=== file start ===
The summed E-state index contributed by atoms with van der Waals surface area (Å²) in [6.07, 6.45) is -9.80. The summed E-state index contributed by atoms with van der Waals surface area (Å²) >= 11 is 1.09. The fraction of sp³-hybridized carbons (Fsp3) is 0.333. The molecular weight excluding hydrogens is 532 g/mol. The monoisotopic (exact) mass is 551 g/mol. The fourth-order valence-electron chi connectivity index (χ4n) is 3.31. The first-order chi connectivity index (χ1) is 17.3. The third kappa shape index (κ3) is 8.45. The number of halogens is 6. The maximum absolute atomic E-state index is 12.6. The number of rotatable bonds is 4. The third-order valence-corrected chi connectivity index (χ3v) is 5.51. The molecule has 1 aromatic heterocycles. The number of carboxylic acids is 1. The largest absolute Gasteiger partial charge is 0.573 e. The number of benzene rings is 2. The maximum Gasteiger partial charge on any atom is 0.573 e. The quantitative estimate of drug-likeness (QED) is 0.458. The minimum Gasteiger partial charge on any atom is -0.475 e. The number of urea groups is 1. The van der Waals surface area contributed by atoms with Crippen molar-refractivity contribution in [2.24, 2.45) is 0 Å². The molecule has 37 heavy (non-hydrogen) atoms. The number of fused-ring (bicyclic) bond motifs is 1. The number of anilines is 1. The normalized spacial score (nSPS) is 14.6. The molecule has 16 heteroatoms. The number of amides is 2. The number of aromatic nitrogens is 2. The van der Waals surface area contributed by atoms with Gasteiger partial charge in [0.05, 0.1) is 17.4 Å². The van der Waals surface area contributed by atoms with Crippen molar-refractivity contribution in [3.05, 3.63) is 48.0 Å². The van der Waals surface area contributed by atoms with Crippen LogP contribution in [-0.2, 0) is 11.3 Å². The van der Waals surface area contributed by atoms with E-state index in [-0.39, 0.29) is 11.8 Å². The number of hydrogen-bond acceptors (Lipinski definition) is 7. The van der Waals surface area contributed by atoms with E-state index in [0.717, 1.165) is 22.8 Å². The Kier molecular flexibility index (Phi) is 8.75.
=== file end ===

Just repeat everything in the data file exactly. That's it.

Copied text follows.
The summed E-state index contributed by atoms with van der Waals surface area (Å²) in [6.07, 6.45) is -9.80. The summed E-state index contributed by atoms with van der Waals surface area (Å²) >= 11 is 1.09. The fraction of sp³-hybridized carbons (Fsp3) is 0.333. The molecular weight excluding hydrogens is 532 g/mol. The monoisotopic (exact) mass is 551 g/mol. The fourth-order valence-electron chi connectivity index (χ4n) is 3.31. The first-order chi connectivity index (χ1) is 17.3. The third kappa shape index (κ3) is 8.45. The number of halogens is 6. The maximum absolute atomic E-state index is 12.6. The number of rotatable bonds is 4. The third-order valence-corrected chi connectivity index (χ3v) is 5.51. The molecule has 1 aromatic heterocycles. The number of carboxylic acids is 1. The largest absolute Gasteiger partial charge is 0.573 e. The number of benzene rings is 2. The maximum Gasteiger partial charge on any atom is 0.573 e. The quantitative estimate of drug-likeness (QED) is 0.458. The minimum Gasteiger partial charge on any atom is -0.475 e. The number of urea groups is 1. The van der Waals surface area contributed by atoms with Crippen molar-refractivity contribution in [2.24, 2.45) is 0 Å². The molecule has 37 heavy (non-hydrogen) atoms. The number of fused-ring (bicyclic) bond motifs is 1. The number of anilines is 1. The normalized spacial score (nSPS) is 14.6. The molecule has 16 heteroatoms. The number of amides is 2. The number of aromatic nitrogens is 2. The van der Waals surface area contributed by atoms with Gasteiger partial charge in [0.05, 0.1) is 17.4 Å². The van der Waals surface area contributed by atoms with Crippen molar-refractivity contribution in [3.05, 3.63) is 48.0 Å². The van der Waals surface area contributed by atoms with Crippen LogP contribution in [-0.2, 0) is 11.3 Å². The van der Waals surface area contributed by atoms with E-state index in [-0.39, 0.29) is 11.8 Å². The number of hydrogen-bond acceptors (Lipinski definition) is 7. The van der Waals surface area contributed by atoms with E-state index in [0.717, 1.165) is 22.8 Å². The Kier molecular flexibility index (Phi) is 8.75.